Campsickness/End of the Trip

Our veteran campers talk often about “campsickness”—the nagging, tear-welling feeling of distance from our little camp. And though it’s not a perfect corollary to homesickness, there is a certain truth behind campsickness: you feel a part of something at camp and that real sense of belonging rarely exists anywhere else in the world.

Today marks the end of my trip. I have found my way back to sunny California to begin writing my thesis about all I’ve learned this summer. It is a task that looms large in my head. How can one explain the root of campsickness? How can one even begin to describe and give meaning to an experience so emotional charged and so total? At Geneva Glen, our directors often dispense a piece of advice on the last day of camp: “when your parents ask ‘how was camp?’ you just have to say ‘it was everything.’” How do you write about everything?

And so, going into it, I know that whatever the final product born from this summer is, it will be partial. It must be partial. And that’s okay because I know it will also be totally saturated with the memories of a summer devoted to summer camp. For, all things told, the experience of the last fourteen weeks has been everything.

I saw twenty camps in about as many days. I heard about camp traditions so complicated they required diagrams to be explained. I saw buildings put up without a single nail. I saw a ropes course that ended with a one hundred-foot-high porch swing. I saw new dining halls that looked to be built to actually house the entirety of a camp, and I saw old dining halls that packed campers like happy sardines.

I saw waterfront sunsets in Vermont rivaled only by those on the islands off of Washington’s coast. I saw a camp dog give birth to puppies. I got to take a personal kayak around a camp in Maine. I got to travel by a ferry and a motorboat to reach a remote, islanded camp. I drove 6,800 miles. I slept in my car. I saw parts of this country I think rare few people ever get to see. And then I counseled for ten weeks, and fell back in love with my job.

But most of all, I got the chance to talk to and work with numerous directors, administrators, and counselors all whole-heartedly devoted to the task of childcare. I saw people who talk about curating a child’s sense of independence with real reverence—the type of people who understand friendship as wholly sacred. I met people who actually listen and care about the stories, fears, and dreams of children. 

So, yes, I too am campsick. How could I not be?

The front gate to my long-time camp, Geneva Glen, pictured in the winter.

The front gate to my long-time camp, Geneva Glen, pictured in the winter.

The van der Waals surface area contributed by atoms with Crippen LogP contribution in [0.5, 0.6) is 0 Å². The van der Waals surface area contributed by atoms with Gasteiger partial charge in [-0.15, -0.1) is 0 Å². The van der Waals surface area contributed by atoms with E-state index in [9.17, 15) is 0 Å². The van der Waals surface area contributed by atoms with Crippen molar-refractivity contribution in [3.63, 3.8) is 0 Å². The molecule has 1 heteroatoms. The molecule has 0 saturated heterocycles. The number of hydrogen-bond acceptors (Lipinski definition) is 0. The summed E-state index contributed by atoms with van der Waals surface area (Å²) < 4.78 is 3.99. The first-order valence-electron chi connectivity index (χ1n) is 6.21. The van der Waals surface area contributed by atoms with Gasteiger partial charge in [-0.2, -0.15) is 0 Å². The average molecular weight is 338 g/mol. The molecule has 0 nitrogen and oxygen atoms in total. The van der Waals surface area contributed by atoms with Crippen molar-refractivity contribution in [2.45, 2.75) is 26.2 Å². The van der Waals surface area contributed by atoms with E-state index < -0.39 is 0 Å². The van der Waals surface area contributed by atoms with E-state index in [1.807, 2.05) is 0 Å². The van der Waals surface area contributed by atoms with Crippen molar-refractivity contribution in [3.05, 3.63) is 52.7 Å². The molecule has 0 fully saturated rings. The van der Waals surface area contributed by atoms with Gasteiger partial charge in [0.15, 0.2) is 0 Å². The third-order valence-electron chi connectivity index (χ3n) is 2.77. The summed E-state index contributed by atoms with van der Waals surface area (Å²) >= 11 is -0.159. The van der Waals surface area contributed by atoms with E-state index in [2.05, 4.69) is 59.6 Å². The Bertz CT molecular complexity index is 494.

The Fluidity of Camp Tradition

                For eight summers now I have heard stories about Uther Pendragon. Eight times I’ve sat in our Council Ring as one of our two directors sits on a stump and tells about his out-of-wedlock meeting with the Duchess Igraine (set up by Merlin) that would eventually cause the birth of Arthur. And eight times, I’ve seen that story (appropriately) reenacted in our end-of-session play. And Uther is always played by a large boy with a booming voice. And he always wears a deep red cape and lion tunic.  

                The story of King Arthur’s rise and of the round table give a large portion of my camp, Geneva Glen, its structure. Beyond morning stories and all-camp plays, they give an analogy for us to talk about many of the values we hope to instill within our campers: courage, humility, love, etc. For the portion of our summer devoted to it, I eat, sleep, and breathe Knighthood, which made my recent trip to Canoe Island French Camp so odd.

                The camp, which is located off Orkas Island (itself a ferry ride and couple of hours from Seattle), occupies the entire of a small Island and provides around fifty campers an experience centered on French language, culture, and cuisine. I happened to come during the tail end of their Knighthood-like session. Specifically, I got to be present for Theme Day—a sort of atypical, day-long station rotation. Among other things, the campers made cardboard shields and launched tennis balls into Styrofoam blocks (castle walls) using a homemade trebuchet. In fact, it was during that latter activity that one of the directors, Joseph, who was wearing a simple tunic and a headband, warned the children: “I’m Uther Pendragon. Stay back from the trebuchet when it’s firing, young knights!”